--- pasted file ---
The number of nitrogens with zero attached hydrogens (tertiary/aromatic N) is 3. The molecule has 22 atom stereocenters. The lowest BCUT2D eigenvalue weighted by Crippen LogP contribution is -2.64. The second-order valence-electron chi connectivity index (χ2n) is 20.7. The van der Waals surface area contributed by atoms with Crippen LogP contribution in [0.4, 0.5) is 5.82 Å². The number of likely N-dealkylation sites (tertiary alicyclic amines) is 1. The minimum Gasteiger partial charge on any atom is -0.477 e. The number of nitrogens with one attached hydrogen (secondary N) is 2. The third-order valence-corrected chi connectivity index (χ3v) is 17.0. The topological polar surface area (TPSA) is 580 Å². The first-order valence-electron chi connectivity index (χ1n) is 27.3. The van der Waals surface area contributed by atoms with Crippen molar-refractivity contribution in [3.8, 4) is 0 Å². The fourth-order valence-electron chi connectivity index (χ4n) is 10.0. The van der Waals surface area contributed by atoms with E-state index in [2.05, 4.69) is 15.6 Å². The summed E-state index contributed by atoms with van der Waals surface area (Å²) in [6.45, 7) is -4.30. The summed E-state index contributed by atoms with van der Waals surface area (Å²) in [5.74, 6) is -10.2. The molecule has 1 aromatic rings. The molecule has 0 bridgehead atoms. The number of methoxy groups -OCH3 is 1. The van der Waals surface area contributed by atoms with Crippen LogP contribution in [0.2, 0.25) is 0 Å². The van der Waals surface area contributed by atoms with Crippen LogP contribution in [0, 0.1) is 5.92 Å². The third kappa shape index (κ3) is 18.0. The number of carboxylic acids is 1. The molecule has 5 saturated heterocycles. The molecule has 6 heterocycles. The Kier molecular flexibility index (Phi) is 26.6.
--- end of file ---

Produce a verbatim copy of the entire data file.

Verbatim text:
The number of nitrogens with zero attached hydrogens (tertiary/aromatic N) is 3. The molecule has 22 atom stereocenters. The lowest BCUT2D eigenvalue weighted by Crippen LogP contribution is -2.64. The second-order valence-electron chi connectivity index (χ2n) is 20.7. The van der Waals surface area contributed by atoms with Crippen LogP contribution in [0.4, 0.5) is 5.82 Å². The number of likely N-dealkylation sites (tertiary alicyclic amines) is 1. The minimum Gasteiger partial charge on any atom is -0.477 e. The number of nitrogens with one attached hydrogen (secondary N) is 2. The third-order valence-corrected chi connectivity index (χ3v) is 17.0. The topological polar surface area (TPSA) is 580 Å². The first-order valence-electron chi connectivity index (χ1n) is 27.3. The van der Waals surface area contributed by atoms with Crippen molar-refractivity contribution in [3.8, 4) is 0 Å². The fourth-order valence-electron chi connectivity index (χ4n) is 10.0. The van der Waals surface area contributed by atoms with E-state index in [2.05, 4.69) is 15.6 Å². The summed E-state index contributed by atoms with van der Waals surface area (Å²) in [6.45, 7) is -4.30. The summed E-state index contributed by atoms with van der Waals surface area (Å²) in [5.74, 6) is -10.2. The molecule has 1 aromatic rings. The molecule has 0 bridgehead atoms. The number of methoxy groups -OCH3 is 1. The van der Waals surface area contributed by atoms with Crippen LogP contribution in [0.2, 0.25) is 0 Å². The van der Waals surface area contributed by atoms with Crippen LogP contribution in [0, 0.1) is 5.92 Å². The third kappa shape index (κ3) is 18.0. The number of carboxylic acids is 1. The molecule has 5 saturated heterocycles. The molecule has 6 heterocycles. The Kier molecular flexibility index (Phi) is 26.6.